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Table 2

Psychotropic and anticholinergic medication used in addition to the randomised antipsychotic

There was a significant difference in the use of benzatropine for extrapyramidal side-effects (Table 2); significantly more patients treated with haloperidol or risperidone were prescribed benzatropine, whereas no patient treated with aripiprazole or olanzapine was. For those patients taking this anticholinergic medication there was no significant difference in the mean daily dosage of benzatropine among the treatments.

The six treatment groups did not differ significantly in the addition of a mood stabiliser (divalproex 12 patients, gabapentin 5 patients, lithium 2 patients, lamotrigine 2 patients, oxcarbazepine 2 patients, carbamazepine 1 patient), antidepressant (sertraline 3 patients, bupropion 1 patient, escitalopram 1 patient, mirtazapine 1 patient, paroxetine 1 patient) or anxiolytic (clonazepam 11 patients, lorazepam 5 patients, hydroxyzine 3 patients, buspirone 2 patients, diphenhydramine 2 patients, alprazolam 1 patient) after the second week of treatment.

Clinical outcome

Of 319 patients, 301 (94.4%) received at least a 3-week trial of the randomised antipsychotic. The antipsychotic was prematurely discontinued in 18 patients (5.6%) – in 14 (4.4%) as a result of side-effects and in 4 (1.2%) because of a worsening of the patient’s mental state. Table 3 shows the outcome of each medication group.

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Table 3

Clinical outcome of participants analysed according to antipsychotic treatment group

There was an overall significant difference in effectiveness among the six antipsychotics, with haloperidol, olanzapine and risperidone being the most effective. To examine the influence of age on the effectiveness of the antipsychotics, age was included with medication in a logistic regression of clinical outcome. Results of the logistic likelihood ratio test indicate that antipsychotic treatment (χ2=31.89, d.f.=5, P<0.0001) had a significant effect on clinical improvement, but age (χ2=0.20, d.f.=1, P=0.65) did not. Pairwise comparisons by logistic regression of each antipsychotic’s effectiveness are given in Table 4. Again, haloperidol, olanzapine and risperidone were significantly more effective than aripiprazole, quetiapine and ziprasidone, but not significantly better than each other. In addition, aripiprazole, quetiapine and ziprasidone did not differ significantly from one another. There was no significant difference among treatments in the number of days until a patient’s treatment was classified as effective.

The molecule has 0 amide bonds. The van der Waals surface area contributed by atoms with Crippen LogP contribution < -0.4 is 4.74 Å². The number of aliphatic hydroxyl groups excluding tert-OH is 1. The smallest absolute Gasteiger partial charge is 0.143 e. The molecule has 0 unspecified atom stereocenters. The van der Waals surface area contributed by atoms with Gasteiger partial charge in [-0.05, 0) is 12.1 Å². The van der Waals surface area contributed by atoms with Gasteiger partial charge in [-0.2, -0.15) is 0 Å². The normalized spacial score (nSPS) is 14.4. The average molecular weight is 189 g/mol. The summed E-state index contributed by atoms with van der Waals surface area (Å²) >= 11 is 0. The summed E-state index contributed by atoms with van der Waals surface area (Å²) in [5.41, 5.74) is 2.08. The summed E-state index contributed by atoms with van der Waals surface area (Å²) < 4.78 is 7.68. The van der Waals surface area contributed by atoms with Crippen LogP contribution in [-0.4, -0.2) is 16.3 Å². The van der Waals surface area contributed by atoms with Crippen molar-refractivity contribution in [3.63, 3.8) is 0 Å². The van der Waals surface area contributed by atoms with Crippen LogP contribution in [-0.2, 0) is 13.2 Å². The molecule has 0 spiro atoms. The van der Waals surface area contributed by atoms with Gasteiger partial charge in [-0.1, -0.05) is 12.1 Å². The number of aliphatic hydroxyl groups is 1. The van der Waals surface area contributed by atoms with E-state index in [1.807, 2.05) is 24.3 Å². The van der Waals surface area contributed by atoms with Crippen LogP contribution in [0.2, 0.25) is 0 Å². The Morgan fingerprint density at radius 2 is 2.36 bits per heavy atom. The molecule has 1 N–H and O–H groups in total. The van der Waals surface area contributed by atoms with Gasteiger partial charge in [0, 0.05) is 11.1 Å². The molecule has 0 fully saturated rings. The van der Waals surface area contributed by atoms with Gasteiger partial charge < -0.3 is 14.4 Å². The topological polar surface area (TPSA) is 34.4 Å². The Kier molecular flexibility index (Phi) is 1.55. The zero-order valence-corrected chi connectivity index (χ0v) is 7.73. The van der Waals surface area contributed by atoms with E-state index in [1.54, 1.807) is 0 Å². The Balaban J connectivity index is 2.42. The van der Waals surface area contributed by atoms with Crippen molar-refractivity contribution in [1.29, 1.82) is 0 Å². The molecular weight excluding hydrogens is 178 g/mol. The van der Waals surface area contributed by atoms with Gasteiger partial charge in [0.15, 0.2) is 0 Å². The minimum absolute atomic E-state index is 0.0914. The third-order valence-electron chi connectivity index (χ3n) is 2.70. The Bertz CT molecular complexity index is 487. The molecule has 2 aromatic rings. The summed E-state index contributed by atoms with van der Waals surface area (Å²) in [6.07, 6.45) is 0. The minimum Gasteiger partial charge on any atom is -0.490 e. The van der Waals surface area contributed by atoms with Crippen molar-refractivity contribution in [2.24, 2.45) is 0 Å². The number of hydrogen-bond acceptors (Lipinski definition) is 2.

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Table 4

Comparisons of the relative effectiveness of the six antipsychotics used (logistic regressions with age included as an independent variable)

Improvement in the BPRS total score from baseline to study end-point did not differ significantly among the six treatments. However, as a group, patients taking haloperidol, olanzapine or risperidone tended to have a greater decrease in BPRS total score (mean 15.6, s.d.=11.1) than the group of patients who took aripiprazole, quetiapine or ziprasidone (mean 13.8, s.d.=12.5; t=1.38, d.f.=317, P=0.08, one-tailed). There was significantly greater improvement (t=8.55, d.f. = 317, P<0.0001) in the BPRS total scores of patients whose treatment was classified as effective (mean 17.5, s.d.=10.5) compared with those with ineffective treatment (mean 5.3, s.d.=11.2).

Changes in BPRS factors (Guy, 1976) from baseline to end-point were also examined. Differences among the six medications were not statistically significant for thought disturbance (F=0.70, d.f.=5,307, P=0.62; age as covariable), negativism (F=0.85, d.f.=5,307, P=0.51; age as covariable), anxiety/depression (F=0.98, d.f.=5,307, P=0.43; age as covariable), hostility (F=0.76, d.f.=5,307, P=0.58; age as covariable) and activation (F=0.65, d.f.=5,307, P=0.66; age as covariable).


The following side-effects caused 14 patients to leave the trial: nausea, dizziness and akathisia (aripiprazole); tremors, Parkinsonism and akathisia (haloperidol); anxiety and tachycardia (risperidone); and rash, akathisia, dystonia and derealisation (ziprasidone). The haloperidol and ziprasidone groups had the most withdrawals because of side-effects whereas the olanzapine and quetiapine groups had none. The difference among the six treatments in rate of withdrawals because of side-effects was not statistically significant (ω2=9.15, d.f.=5, P=0.10).